The vending machine industry has spawned numerous businesses with high profits, but machine placement--a process and expense known as location--can quickly eat into the income produced. With some knowledge about the vending industry and a professional approach, a proper vending machine location contract can be created to ensure profitability for all parties involved.
Some Locations Require Fixed Fees
In some locations, particularly hospitals and office buildings, managers or facilities personnel who approve the installation of a vending machine require a fixed monthly or quarterly fee to pay for "rental" of the machine's location. This fee varies depending on the type of machine installed, but typically ranges from around $5 per month for simple stand-alone machines, such as gumball machines, to as much as $50 per month for coffee and snack vending machines that require electricity or water.
Some Locations Take a Percentage
While some locations require payment of a fixed monthly fee, other locations are somewhat more flexible and will accept a predefined portion of the proceeds collected by the machines. Depending on the environment and type of business, the required percentage typically ranges from 15 percent to 25 percent of the machine's gross income. In some exceptional cases, a location owner may accept a percentage as low as 10 percent of the machine's gross income, though most location owners expect at least a 15-percent compensation.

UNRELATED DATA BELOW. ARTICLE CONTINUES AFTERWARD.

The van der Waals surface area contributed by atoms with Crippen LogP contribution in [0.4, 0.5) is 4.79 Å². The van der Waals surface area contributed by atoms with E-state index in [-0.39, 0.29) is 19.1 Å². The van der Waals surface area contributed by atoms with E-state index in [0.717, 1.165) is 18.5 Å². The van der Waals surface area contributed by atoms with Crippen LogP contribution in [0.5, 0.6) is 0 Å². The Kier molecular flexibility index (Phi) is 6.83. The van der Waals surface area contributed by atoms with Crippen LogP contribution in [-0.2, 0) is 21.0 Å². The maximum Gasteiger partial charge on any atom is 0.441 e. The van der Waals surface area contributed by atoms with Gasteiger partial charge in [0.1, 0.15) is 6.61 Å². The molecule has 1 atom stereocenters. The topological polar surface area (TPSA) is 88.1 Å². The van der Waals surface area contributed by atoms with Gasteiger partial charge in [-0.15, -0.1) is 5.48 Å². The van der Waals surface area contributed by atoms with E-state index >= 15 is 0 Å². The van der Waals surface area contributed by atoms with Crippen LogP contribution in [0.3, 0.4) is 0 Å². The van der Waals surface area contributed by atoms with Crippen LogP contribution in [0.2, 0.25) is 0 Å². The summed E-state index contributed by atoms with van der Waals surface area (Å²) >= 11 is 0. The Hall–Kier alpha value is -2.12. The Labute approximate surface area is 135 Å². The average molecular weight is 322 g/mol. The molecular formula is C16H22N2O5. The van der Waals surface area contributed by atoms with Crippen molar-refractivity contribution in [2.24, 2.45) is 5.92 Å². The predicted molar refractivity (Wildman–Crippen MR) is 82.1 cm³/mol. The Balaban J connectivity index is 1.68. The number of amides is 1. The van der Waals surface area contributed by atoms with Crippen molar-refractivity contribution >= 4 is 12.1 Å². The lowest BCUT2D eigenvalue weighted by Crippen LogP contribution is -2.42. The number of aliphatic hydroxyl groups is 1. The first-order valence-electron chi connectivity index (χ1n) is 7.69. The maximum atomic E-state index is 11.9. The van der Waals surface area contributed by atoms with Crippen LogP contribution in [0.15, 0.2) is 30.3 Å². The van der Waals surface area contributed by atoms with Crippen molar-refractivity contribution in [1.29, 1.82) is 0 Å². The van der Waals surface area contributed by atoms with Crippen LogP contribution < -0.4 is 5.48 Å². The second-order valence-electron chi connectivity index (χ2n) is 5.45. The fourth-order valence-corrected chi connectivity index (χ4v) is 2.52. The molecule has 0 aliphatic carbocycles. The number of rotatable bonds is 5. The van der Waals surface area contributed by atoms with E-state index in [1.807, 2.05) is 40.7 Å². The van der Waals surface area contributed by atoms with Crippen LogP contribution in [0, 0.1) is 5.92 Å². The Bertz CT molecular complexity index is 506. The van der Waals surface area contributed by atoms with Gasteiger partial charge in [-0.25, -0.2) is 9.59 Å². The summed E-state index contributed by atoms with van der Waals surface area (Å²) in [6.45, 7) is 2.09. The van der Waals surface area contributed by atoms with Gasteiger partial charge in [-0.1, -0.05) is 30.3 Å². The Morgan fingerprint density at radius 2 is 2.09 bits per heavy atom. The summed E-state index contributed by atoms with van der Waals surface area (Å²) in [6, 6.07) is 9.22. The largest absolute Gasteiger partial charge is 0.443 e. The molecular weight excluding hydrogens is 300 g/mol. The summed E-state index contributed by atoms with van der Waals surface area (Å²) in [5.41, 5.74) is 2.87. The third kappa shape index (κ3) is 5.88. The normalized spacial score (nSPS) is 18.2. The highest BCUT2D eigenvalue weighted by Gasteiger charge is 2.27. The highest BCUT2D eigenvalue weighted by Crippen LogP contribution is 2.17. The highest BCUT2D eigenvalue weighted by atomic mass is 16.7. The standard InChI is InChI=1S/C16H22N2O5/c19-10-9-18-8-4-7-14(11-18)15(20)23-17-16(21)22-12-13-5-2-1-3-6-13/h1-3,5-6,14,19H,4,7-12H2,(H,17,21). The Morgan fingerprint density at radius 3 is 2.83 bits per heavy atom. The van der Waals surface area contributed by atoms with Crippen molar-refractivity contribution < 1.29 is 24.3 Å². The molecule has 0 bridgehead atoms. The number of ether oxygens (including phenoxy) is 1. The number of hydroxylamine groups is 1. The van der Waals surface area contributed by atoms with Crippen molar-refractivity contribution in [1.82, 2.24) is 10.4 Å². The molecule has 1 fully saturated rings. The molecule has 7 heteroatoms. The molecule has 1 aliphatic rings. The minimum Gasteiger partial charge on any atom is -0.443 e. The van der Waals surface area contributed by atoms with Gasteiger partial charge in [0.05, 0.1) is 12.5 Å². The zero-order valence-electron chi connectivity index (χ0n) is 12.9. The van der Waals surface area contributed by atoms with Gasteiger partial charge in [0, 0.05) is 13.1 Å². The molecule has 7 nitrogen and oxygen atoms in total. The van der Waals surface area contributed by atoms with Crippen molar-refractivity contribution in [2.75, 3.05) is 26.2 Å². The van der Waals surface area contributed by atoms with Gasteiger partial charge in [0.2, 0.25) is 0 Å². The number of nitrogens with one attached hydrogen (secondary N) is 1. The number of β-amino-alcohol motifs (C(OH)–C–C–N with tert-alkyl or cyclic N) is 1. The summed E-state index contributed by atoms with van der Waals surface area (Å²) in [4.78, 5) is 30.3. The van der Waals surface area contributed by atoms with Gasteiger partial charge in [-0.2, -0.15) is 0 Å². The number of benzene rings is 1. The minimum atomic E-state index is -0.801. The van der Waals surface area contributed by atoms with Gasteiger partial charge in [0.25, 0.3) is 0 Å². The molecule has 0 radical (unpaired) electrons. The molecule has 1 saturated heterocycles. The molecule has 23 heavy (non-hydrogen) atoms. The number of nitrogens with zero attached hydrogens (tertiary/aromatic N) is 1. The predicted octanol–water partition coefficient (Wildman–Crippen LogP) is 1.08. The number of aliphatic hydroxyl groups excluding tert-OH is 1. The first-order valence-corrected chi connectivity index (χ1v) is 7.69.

Charity Sponsorships Can Reduce Expense
To help reduce the expenses paid for a vending machine location, some vending machine business owners secure a charity sponsorship. In a charity sponsorship, the vending machine owner makes a small donation--typically around $1 to $2 per month per machine--to the charity; in return, the charity organization provides a sticker for the machine proclaiming that a portion of the machine's income is donated to charity. While some business owners may still charge a location fee for charity machines, many charge a significantly reduced fee while others simply donate the space. This arrangement works well for all parties involved, as the location owner is perceived as donating to charity, the location expense is greatly reduced for the vending business owner, and the charity organization receives a much-needed boost in income.
Keith Evans has been writing professionally since 1994 and now works from his office outside of Orlando. He has written for various print and online publications and wrote the book, "Appearances: The Art of Class." Evans holds a Bachelor of Arts in organizational communication from Rollins College and is pursuing a Master of Business Administration in strategic leadership from Andrew Jackson University.